Elly Yu | WABE 90.1 FM

Elly Yu

Reporter

Elly Yu is a reporter at WABE, where she first got her start in public radio as an graduate student intern in 2013. Since then, she’s reported for WNYC, NPR, and Marketplace among others.  In 2014, Elly was awarded with an immigration reporting fellowship from the Institute for Justice and Journalism.

Elly holds a bachelor’s in international relations from the University of Southern California, and a master’s in journalism from the CUNY Graduate School of Journalism, where she co-hosted a podcast. 

Maria Hernandez shares a four-bedroom house in Los Angeles with her husband, Michael Josephy, three of her daughters and her 85-year-old mother. Her 3-year-old granddaughter often stays there, too.

To Hernandez, family is everything. Family members are close. So when the pandemic hit, she was worried about her family contracting the coronavirus.

"It was a challenge mostly to think about my mother," she said.

Elly Yu / WABE

Some law enforcement agencies in Georgia say they're having trouble affording a drug that reverses opioid overdoses.

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Dougherty County Sheriff Kevin Sproul said his county has been seeing more opioid overdose cases.

Naloxone, or Narcan, is a drug used to reverse opioid overdoses, but Sproul said his department can’t afford as much as he’d like to see for his agency.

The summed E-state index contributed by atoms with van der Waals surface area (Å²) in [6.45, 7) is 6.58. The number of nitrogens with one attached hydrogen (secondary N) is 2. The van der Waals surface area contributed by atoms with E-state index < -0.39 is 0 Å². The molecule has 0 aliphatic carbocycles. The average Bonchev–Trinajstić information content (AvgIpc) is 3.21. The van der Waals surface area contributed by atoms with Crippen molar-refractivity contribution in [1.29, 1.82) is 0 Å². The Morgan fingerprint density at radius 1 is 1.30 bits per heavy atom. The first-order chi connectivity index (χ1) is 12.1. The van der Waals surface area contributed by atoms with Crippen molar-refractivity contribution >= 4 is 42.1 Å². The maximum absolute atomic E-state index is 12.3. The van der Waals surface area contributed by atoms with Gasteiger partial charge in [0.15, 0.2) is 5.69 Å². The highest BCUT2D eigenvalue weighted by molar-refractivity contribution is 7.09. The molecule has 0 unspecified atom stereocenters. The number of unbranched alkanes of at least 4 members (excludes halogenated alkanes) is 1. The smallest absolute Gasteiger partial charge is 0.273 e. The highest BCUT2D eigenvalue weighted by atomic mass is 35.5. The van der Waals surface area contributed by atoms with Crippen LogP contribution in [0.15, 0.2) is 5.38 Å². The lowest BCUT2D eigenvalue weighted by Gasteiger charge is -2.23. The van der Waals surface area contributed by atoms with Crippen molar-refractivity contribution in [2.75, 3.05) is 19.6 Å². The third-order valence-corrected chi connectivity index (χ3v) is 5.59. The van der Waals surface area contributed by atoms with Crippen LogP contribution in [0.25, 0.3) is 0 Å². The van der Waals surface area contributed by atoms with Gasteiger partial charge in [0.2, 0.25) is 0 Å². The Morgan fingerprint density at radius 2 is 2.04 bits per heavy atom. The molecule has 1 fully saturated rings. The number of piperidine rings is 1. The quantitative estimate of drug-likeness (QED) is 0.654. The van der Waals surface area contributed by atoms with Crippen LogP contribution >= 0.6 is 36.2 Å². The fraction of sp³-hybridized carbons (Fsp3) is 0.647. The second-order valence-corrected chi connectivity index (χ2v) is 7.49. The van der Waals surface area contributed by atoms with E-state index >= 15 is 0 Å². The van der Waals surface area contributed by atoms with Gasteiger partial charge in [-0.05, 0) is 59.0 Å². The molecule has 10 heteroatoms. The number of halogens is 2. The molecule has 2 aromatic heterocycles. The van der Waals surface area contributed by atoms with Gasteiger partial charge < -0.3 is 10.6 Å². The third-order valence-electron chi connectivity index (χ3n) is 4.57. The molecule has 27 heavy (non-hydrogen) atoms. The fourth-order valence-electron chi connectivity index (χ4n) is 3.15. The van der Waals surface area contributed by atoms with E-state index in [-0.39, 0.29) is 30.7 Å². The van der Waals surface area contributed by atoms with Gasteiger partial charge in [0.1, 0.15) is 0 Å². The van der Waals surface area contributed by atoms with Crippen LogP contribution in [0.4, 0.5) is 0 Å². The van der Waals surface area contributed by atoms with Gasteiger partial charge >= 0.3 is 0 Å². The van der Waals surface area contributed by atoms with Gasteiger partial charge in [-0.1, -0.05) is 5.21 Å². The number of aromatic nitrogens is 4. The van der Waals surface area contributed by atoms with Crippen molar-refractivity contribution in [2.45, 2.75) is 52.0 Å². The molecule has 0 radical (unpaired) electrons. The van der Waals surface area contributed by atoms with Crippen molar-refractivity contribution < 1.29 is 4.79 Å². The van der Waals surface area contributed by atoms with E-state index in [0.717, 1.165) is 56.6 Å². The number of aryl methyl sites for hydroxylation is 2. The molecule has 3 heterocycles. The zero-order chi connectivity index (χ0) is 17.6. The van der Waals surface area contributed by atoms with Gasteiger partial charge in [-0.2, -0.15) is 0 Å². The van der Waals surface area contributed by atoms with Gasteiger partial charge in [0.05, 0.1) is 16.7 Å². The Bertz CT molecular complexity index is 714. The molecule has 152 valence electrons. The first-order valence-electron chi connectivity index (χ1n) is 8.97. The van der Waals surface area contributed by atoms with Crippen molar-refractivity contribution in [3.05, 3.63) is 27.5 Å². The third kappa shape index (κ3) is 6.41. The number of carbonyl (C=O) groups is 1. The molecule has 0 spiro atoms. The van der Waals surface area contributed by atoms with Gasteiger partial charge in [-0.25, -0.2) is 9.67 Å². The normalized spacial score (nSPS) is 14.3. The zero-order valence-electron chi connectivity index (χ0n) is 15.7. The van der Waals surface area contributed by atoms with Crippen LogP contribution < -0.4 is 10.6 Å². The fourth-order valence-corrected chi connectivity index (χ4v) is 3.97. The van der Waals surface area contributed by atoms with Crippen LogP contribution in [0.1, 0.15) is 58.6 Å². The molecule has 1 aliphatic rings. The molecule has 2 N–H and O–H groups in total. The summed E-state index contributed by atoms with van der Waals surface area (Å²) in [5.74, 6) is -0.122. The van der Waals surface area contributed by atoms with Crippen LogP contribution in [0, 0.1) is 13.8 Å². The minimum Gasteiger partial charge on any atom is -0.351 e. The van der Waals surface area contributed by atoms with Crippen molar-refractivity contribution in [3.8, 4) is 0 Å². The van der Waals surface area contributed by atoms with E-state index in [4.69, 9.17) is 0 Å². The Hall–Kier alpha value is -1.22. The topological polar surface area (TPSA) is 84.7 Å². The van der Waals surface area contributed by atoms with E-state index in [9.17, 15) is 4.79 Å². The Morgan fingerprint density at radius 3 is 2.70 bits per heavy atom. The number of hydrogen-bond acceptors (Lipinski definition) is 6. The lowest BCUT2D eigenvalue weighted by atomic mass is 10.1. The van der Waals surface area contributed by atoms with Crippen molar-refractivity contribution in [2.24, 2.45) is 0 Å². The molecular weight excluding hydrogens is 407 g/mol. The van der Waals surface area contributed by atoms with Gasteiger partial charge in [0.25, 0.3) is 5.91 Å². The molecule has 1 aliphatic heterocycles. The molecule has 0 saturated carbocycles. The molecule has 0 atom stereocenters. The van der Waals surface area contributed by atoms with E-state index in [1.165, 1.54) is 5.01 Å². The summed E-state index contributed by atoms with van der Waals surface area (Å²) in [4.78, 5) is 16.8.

“It’s a very limited number. I mean, we’re not near where we need to be with it,” he said.

Georgia officials say there are reports of gas shortages throughout the state.
Rori-Tai Williams / WABE

State officials have shut down fuel pumps at more than 20 gas stations around the state, including some in metro Atlanta, after inspectors found water contamination in the fuel after Tropical Storm Irma.

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Richard Lewis, director of the state fuel and measures division at the Georgia Department of Agriculture, said inspectors are forgoing regular duties to do random inspections for water contamination.

John Amis / Associated Press

Thousands of crew members have been working to restore power for Georgians across the state after Tropical Storm Irma.

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At the height of the storm Monday, more than 1.4 million homes and businesses in Georgia were without power.

"We have damage from one end of the state to the other – from Tybee to Trenton up in northwest Georgia – so it is very widespread damage," said John Kraft, a spokesperson with Georgia Power.

Wilfredo Lee / Associated Press

Citizens in the Atlanta area are coordinating efforts to offer up their homes for people evacuating the coastal areas and Florida ahead of Hurricane Irma.

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Vanessa Faraj, a Decatur resident, created an online Google form Wednesday morning, calling the effort "Atlanta Solidarity Housing."

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